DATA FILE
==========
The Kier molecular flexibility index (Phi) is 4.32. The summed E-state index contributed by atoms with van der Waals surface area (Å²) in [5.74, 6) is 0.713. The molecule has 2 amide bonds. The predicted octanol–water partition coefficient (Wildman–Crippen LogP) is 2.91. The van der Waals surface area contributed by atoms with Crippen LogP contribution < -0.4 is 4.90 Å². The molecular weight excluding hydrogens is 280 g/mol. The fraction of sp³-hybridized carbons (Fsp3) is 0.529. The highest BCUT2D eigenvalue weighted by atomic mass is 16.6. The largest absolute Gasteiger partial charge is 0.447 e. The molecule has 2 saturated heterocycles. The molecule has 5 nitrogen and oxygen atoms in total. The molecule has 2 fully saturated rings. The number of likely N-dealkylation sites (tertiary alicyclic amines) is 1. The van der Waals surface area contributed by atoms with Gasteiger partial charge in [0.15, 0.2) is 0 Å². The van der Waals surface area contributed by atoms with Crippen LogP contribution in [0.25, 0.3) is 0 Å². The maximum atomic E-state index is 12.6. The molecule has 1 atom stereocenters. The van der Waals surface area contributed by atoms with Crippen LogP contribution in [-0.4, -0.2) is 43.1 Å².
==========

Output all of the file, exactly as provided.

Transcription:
The Kier molecular flexibility index (Phi) is 4.32. The summed E-state index contributed by atoms with van der Waals surface area (Å²) in [5.74, 6) is 0.713. The molecule has 2 amide bonds. The predicted octanol–water partition coefficient (Wildman–Crippen LogP) is 2.91. The van der Waals surface area contributed by atoms with Crippen LogP contribution < -0.4 is 4.90 Å². The molecular weight excluding hydrogens is 280 g/mol. The fraction of sp³-hybridized carbons (Fsp3) is 0.529. The highest BCUT2D eigenvalue weighted by atomic mass is 16.6. The largest absolute Gasteiger partial charge is 0.447 e. The molecule has 2 saturated heterocycles. The molecule has 5 nitrogen and oxygen atoms in total. The molecule has 2 fully saturated rings. The number of likely N-dealkylation sites (tertiary alicyclic amines) is 1. The van der Waals surface area contributed by atoms with Gasteiger partial charge in [0.15, 0.2) is 0 Å². The van der Waals surface area contributed by atoms with Crippen LogP contribution in [0.25, 0.3) is 0 Å². The maximum atomic E-state index is 12.6. The molecule has 1 atom stereocenters. The van der Waals surface area contributed by atoms with Crippen LogP contribution in [-0.4, -0.2) is 43.1 Å².